Market-aware law firms realize that clients can globally analyze billing data and draw statistical conclusions about the appropriateness of lawyer billing. For example, it would not be hard to determine the number of hours charged to a client's matters and perform competitive comparisons and reasonableness tests. Imagine the potential consequences of a poor showing in the testing process.
In the firms we support, litigation practices tend to generate more billable hours than transactional practices, although not always. Within these litigation practices, the ability to produce billable hours also differs. Firms that impose caps on billable hours are usually trying to mute the temptation of billing clients for low value work.
The usual disincentive for exceeding the production cap is to not count toward bonus consideration any billable hours over the annual limit. I understand the point of a cap, but it does seem unfair not to reward someone who, for example, worked on an extensive trial or is a highly sought after specialist.
As most caps are arbitrary (i.e. not dictated by a client), how then are they set? Are they market based? Are they created based on subjective norms and beliefs about reasonableness? Should the type of work dictate the cap? Are short-term waivers a good idea? What about specialists who work in select practice areas? What if clients demand particular a lawyer or group of lawyers? Creating a workable policy requires answering these questions.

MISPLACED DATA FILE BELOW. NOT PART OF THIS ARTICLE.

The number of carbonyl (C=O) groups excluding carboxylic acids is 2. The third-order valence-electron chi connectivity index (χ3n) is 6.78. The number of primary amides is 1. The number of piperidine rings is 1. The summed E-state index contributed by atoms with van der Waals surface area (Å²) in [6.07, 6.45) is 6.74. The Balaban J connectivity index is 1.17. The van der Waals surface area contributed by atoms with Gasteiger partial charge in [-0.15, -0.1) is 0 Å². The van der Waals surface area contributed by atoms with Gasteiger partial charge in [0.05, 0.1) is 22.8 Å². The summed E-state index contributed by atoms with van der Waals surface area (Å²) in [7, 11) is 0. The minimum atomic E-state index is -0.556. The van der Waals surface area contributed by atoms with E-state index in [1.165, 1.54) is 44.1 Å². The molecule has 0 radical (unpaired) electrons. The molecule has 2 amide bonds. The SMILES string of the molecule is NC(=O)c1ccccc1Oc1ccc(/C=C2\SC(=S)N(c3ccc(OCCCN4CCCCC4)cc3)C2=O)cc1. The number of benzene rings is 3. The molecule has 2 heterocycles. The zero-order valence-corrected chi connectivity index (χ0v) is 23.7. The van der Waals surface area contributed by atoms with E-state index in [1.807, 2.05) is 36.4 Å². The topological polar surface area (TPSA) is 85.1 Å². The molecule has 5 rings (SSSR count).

Apart from addressing the billing concerns, a typically overlooked by-product of a policy that sets an upper limit on billable hours is that it can force a long term approach to staffing. If hours incentives are too robust, partners and other timekeepers can be reluctant to add staff or delegate. Not adding staff can lead a firm to an unsustainable economic model and a stagnant workforce.
Some of the consequences may include one or more of the following:
- Partners and senior lawyers performing lower level work, which can result in diminished value to clients;
- A lack of time for developing better client relationships and more profitable work;
- Reduced opportunities for individual and team lawyer development;
- Burnout and frustration related to heavy workloads and limited compensation;
- Diminished profitability as timekeeper pay increases faster than billing rate; and
- Too much reliance on one or a few individuals.
Alternatively, a firm can institute a planning process that provides incentives and capital for growth when actual billable hours approach a targeted range for a sustained period. A good planning process can work in concert with a collar on billable hours. Firms can also temporarily relax a cap during periods of sudden increased demand or unanticipated turnover.
Having a firm-wide cap may prove difficult to enforce, but the idea has merit.